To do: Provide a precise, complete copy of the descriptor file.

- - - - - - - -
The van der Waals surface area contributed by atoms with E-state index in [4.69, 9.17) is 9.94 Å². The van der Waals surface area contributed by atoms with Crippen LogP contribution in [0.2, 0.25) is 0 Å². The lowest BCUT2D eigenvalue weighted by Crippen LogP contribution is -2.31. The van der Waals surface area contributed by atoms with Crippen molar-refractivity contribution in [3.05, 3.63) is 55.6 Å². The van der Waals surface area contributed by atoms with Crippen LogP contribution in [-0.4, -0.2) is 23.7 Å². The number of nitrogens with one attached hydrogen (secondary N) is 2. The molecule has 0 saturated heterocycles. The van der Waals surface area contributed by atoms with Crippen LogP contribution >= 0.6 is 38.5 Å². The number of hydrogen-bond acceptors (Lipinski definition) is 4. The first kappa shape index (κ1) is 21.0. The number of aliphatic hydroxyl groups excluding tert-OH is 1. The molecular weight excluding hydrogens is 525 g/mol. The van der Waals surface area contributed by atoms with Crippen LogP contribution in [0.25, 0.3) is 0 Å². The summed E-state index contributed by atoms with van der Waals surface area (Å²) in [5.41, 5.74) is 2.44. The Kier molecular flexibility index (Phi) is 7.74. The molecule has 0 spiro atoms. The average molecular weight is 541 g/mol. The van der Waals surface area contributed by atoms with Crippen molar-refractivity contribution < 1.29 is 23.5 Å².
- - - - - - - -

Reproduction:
The van der Waals surface area contributed by atoms with E-state index in [4.69, 9.17) is 9.94 Å². The van der Waals surface area contributed by atoms with Crippen LogP contribution in [0.2, 0.25) is 0 Å². The lowest BCUT2D eigenvalue weighted by Crippen LogP contribution is -2.31. The van der Waals surface area contributed by atoms with Crippen molar-refractivity contribution in [3.05, 3.63) is 55.6 Å². The van der Waals surface area contributed by atoms with Crippen LogP contribution in [-0.4, -0.2) is 23.7 Å². The number of nitrogens with one attached hydrogen (secondary N) is 2. The molecule has 0 saturated heterocycles. The van der Waals surface area contributed by atoms with Crippen LogP contribution >= 0.6 is 38.5 Å². The number of hydrogen-bond acceptors (Lipinski definition) is 4. The first kappa shape index (κ1) is 21.0. The number of aliphatic hydroxyl groups excluding tert-OH is 1. The molecular weight excluding hydrogens is 525 g/mol. The van der Waals surface area contributed by atoms with Crippen LogP contribution in [0.25, 0.3) is 0 Å². The summed E-state index contributed by atoms with van der Waals surface area (Å²) in [5.41, 5.74) is 2.44. The Kier molecular flexibility index (Phi) is 7.74. The molecule has 0 spiro atoms. The average molecular weight is 541 g/mol. The van der Waals surface area contributed by atoms with Crippen molar-refractivity contribution < 1.29 is 23.5 Å².